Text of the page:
"Order my steps," Lord, not in a part of Your Word, but in all of it. Let me not omit any known duty, nor plunge into any known sin. There was, in David's mind, according to this prayer, a real love for holiness. He was not holy because he felt he ought to be and yet would gladly be otherwise. If there were anything good and lovely, he desired to have it. If there were anywhere in God's gardena rare fruit or flower of purity and excellencehe longed to have it transplanted into his soul, that in all things his life might be the perfect transcript of the Word of God. Stick, then, to God's Word. There is a perfect rule in the Divine statutes. May the Holy Spirit cast us in the mold of His Word.
"Two Episodes in My Life," from "The Sword and the Trowel," October 1865:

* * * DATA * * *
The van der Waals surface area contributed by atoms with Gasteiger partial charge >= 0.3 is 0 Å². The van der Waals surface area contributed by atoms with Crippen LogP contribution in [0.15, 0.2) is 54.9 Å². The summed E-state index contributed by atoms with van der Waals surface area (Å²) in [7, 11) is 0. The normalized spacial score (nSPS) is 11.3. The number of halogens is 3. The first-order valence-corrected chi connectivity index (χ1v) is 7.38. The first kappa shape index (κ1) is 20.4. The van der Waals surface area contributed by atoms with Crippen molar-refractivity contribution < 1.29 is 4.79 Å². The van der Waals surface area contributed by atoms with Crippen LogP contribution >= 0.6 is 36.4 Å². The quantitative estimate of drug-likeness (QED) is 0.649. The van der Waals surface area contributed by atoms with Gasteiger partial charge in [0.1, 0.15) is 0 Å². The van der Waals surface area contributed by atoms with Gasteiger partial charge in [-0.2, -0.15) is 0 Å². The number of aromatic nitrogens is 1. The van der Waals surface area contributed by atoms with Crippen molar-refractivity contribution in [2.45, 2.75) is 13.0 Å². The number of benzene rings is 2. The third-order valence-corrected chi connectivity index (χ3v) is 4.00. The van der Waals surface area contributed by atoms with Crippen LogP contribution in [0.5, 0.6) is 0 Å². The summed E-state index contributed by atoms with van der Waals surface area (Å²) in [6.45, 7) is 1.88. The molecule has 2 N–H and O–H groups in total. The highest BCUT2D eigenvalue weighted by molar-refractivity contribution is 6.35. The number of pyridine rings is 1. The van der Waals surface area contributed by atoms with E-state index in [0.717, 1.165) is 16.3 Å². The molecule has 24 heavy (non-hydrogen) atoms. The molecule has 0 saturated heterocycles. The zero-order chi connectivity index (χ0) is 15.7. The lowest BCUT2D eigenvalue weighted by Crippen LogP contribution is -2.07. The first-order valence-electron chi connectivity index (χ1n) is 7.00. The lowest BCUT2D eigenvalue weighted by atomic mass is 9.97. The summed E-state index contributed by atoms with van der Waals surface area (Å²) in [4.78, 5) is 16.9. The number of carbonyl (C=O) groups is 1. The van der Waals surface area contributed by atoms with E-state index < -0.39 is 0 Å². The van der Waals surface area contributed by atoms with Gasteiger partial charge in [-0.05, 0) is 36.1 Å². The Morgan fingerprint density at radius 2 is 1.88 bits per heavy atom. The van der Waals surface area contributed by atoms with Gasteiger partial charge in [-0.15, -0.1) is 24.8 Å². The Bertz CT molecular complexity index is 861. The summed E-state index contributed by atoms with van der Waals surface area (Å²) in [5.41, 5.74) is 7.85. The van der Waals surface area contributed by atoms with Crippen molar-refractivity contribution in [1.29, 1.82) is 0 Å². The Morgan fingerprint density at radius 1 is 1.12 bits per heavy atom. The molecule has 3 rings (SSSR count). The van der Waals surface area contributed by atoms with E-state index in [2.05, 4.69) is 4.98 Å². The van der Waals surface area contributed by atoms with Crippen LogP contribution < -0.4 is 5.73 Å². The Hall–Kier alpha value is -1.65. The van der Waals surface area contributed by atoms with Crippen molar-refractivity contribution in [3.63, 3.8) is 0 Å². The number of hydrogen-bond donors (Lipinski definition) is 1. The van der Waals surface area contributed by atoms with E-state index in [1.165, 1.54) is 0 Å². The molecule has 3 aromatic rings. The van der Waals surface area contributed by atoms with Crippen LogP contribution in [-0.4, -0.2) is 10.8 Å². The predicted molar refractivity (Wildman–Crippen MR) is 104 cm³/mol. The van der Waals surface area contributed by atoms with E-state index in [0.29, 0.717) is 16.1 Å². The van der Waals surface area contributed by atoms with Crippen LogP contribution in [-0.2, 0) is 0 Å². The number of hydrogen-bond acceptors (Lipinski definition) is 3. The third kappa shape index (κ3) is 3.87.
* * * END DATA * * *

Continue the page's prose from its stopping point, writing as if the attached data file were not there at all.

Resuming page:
SUPERSTITION is to religion what fiction is to history. Not content with the marvels of providence and grace which truly exist around us, fanaticism invents wonders and constructs for itself prodigies. Besides being wickedly mischievous, this fabrication is altogether unnecessary and superfluous, for as veritable history is often more romantic than romance, so certified divine interpositions are frequently far more extraordinary than those extravaganzas which claim fancy and frenzy as their parents. Every believing man into whose inner life we have been permitted to gaze without reserve, has made a revelation to us more or less partaking of the marvelous, but has generally done so under protest, as though we were to hold it for ever under the seal of secrecy. Had we not very distinctly been assured of their trustworthiness, we should have been visited with incredulity, or have suspected the sanity of our informants, and such unbelief would by no means have irritated them, for they themselves expected no one to believe in their remarkable experiences, and would not have unveiled their secret to us if they had not hoped against hope that our eye would view it from a sympathizing point of view. Our personal pathway has been so frequently directed contrary to our own design and beyond our own conception by singularly powerful impulses, and irresistibly suggestive providences, that it were wanton wickedness for us to deride the doctrine that God occasionally grants to his servants a special and perceptible manifestation of his will for their guidance, over and above the strengthening energies of the Holy Spirit, and the sacred teaching of the inspired Word. We are not likely to adopt the peculiarities of the Quakers, but in this respect we are heartily agreed with them.